Judge Lazarus Reflects On Future After Retirement





Broward County Court Judge Joel Lazarus has it all planned out.

He won’t retire before December 31, 2010, so that his county court seat will be filled by election.  If he quit early, the governor would get to appoint his replacement

“I intend to serve out my term.  The only reason I wouldn’t would be if the Boston Red Sox offered me a position, he quipped.

It is expected that Jeffrey Backman, son of Circuit Judge Paul Backman, will file papers to run for Lazarus’ seat.  The move could come as early as tomorrow, April 1.

Backman is a commercial litigator with Adorno & Yoss in Fort Lauderdale.

Backman won’t have an easy time winning Lazarus’ Group 1. Mardi Anne Levey Cohen, who is already known to voters from her past campaigns, has already entered the race.

If Backman wins, he will be taking the seat once held by his father.

When Lazarus was appointed to the bench, he filled the seat of Paul Backman, who Chiles had promoted to the circuit court.

Now Backman’s son is seeking to replace Lazarus.

Lazarus reflected on his career and his future plans in an exclusive interview with Browardbeat.com.

He’ll teach community college.  He hopes to serve as a senior judge.  He’ll relax in his cabin in North Carolina.

Lazarus will be 67 in July.

A high-profile prosecutor before he was named judge by Gov. Lawton Chiles in 1993, law was actually Lazarus’ second career.

A graduate of Babson College in Massachusetts, he then earned a master’s degree in business administration from Columbia University and went into finance.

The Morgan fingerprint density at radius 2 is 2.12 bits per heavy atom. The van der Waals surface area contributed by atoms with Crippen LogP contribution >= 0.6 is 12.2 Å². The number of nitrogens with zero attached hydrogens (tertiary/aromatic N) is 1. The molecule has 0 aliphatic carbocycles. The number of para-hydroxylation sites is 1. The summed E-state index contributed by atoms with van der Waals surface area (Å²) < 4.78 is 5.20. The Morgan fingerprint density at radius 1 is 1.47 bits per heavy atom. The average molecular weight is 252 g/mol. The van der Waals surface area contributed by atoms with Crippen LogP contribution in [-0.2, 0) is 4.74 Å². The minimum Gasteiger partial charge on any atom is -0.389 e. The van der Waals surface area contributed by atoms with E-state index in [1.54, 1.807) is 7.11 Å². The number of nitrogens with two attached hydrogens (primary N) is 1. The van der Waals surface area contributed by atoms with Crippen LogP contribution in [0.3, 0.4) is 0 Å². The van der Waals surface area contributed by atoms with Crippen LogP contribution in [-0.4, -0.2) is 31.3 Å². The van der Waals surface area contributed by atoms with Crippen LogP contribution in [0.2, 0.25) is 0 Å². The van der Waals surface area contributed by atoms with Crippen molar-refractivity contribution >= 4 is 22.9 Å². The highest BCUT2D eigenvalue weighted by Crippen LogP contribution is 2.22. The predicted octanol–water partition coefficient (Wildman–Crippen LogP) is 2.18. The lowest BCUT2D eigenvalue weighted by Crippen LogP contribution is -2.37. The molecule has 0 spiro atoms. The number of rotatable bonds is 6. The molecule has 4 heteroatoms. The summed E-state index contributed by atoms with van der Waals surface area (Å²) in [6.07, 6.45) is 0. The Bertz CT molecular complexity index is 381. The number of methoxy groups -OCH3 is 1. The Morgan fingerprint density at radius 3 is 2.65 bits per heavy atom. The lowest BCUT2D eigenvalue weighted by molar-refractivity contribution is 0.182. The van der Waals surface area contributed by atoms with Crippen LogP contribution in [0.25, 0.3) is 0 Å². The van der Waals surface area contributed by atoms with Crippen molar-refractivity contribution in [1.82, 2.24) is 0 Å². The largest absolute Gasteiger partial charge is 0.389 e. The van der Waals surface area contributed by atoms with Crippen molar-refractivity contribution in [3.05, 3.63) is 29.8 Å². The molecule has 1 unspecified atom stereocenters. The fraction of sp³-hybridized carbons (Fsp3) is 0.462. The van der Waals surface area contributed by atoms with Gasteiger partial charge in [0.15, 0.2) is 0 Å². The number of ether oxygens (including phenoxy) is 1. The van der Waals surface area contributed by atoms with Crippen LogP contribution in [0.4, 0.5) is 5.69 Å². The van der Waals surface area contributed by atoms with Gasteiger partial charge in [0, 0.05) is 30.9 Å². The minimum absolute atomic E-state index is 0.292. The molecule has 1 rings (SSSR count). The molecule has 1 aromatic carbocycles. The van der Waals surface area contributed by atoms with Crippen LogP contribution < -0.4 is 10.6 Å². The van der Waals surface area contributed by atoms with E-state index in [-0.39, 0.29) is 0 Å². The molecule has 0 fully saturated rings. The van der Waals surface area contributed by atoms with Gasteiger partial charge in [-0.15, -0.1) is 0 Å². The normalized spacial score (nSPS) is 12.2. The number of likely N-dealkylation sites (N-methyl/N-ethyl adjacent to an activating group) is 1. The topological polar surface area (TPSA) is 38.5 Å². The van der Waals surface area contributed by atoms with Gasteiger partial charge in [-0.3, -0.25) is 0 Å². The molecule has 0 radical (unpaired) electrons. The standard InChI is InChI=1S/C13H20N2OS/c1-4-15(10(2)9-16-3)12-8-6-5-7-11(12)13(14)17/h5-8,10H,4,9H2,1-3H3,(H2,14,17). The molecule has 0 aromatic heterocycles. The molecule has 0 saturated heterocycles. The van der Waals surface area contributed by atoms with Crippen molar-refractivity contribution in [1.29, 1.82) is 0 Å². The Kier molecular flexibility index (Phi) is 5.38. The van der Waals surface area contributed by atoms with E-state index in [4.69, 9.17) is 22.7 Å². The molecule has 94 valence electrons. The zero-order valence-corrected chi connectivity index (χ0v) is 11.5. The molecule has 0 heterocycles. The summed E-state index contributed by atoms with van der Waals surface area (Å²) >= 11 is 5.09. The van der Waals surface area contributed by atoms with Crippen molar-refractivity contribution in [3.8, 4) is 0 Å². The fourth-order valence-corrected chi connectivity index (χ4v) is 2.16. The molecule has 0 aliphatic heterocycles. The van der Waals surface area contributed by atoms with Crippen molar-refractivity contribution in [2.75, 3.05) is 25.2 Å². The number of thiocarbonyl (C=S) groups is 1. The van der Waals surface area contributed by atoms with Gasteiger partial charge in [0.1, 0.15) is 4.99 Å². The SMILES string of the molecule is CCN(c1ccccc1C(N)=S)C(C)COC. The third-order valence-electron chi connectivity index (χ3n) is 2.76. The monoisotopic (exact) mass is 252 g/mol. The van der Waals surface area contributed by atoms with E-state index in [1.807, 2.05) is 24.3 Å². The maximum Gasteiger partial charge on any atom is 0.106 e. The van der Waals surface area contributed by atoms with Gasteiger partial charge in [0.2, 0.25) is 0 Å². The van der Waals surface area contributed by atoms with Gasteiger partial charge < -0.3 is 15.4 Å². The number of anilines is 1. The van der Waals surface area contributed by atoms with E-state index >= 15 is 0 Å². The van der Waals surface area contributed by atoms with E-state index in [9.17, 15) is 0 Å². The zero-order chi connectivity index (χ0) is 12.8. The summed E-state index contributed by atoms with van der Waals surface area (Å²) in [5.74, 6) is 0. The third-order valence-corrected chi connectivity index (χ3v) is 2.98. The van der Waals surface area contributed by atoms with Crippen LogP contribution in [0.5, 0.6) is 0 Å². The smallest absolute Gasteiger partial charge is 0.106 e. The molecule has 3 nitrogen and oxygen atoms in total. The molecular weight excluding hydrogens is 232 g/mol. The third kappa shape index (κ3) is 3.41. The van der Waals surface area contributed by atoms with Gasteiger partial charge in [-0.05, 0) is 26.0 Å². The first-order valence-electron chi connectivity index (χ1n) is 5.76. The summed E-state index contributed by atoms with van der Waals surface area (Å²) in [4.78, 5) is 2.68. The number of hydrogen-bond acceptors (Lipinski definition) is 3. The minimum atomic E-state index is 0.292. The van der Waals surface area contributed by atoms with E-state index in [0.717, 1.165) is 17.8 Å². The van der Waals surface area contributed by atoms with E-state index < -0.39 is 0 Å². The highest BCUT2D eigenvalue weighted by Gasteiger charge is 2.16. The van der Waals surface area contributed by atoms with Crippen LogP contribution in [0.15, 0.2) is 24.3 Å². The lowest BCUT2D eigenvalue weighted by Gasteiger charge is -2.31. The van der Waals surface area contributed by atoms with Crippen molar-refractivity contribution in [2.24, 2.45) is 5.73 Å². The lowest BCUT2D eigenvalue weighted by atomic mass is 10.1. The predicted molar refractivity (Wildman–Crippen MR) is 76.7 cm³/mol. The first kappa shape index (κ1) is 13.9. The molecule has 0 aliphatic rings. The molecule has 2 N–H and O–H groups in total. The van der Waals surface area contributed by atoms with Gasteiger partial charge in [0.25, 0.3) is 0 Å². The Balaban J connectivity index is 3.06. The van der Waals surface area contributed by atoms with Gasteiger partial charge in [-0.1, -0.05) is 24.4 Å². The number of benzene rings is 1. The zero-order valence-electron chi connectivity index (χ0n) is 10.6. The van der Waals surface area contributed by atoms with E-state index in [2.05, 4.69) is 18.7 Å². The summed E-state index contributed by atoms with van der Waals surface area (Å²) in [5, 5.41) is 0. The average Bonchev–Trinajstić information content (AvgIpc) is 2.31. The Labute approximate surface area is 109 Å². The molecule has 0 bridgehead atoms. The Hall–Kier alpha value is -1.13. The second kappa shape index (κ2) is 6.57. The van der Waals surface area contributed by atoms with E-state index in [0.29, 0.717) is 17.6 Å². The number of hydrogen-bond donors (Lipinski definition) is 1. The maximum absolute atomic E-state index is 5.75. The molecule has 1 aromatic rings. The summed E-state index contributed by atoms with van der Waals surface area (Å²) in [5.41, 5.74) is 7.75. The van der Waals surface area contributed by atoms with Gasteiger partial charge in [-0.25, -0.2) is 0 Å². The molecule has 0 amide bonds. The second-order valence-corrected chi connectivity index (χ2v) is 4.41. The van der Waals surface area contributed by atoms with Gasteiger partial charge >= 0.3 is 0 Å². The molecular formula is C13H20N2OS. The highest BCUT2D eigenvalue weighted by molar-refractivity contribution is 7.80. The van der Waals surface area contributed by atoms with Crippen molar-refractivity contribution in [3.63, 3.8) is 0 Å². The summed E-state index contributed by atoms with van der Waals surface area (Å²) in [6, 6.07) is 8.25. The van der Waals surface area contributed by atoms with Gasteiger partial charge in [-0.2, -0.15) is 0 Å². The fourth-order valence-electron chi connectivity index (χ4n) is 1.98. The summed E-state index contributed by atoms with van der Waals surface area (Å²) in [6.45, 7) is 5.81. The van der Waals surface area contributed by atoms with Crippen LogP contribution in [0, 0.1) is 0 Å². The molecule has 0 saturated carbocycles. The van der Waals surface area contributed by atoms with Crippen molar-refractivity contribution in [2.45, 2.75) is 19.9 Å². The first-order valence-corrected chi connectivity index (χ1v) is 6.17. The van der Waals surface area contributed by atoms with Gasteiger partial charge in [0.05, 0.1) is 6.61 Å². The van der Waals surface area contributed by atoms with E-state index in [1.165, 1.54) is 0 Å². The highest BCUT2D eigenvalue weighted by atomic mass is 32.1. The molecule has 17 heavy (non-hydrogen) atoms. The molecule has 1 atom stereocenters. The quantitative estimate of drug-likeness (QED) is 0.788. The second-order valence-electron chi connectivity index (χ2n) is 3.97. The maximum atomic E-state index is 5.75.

“I hated the investment business, he recalled.

In 1974, Lazarus entered the new Nova Law School.  He graduated in 1977.

After a stint at the Dade County State Attorney’s Office, Lazarus went to work for State Attorney Mike Satz.

He never left.

It was an era when prosecutors could make a life-long career out of putting the bad guys in jail.  There weren’t big law school loans hanging over their heads.

Lazarus spent the next 15 years at the Broward State Attorney’s Office.

His most notable case was against Kathy and Jeffrey Willets. The pair was running a sex-for-sale business out of their home.

“Kathy Willets and I were tied at the hip, Lazarus joked.

Kathy serviced dozens of Broward businessmen, while Jeffrey hid in the closet and took pictures.

One of Kathy’s prostitution customers was a Fort Lauderdale city commissioner.

That would be enough to gain media attention, but the Willets hired publicity-seeking attorney Ellis Rubin to defend them.

Rubin used a novel defense, saying Kathy’s use of Prozac fueled an unquenchable sexual appetite.

The media called it the nymphomania defense.

Suddenly the case was worldwide news and Lazarus was part of it.

Eventually they pleaded guilty to more than two dozen criminal counts.  Kathy went on to be a porno actress.

About a year after the Willets case, Lazarus was appointed to the bench.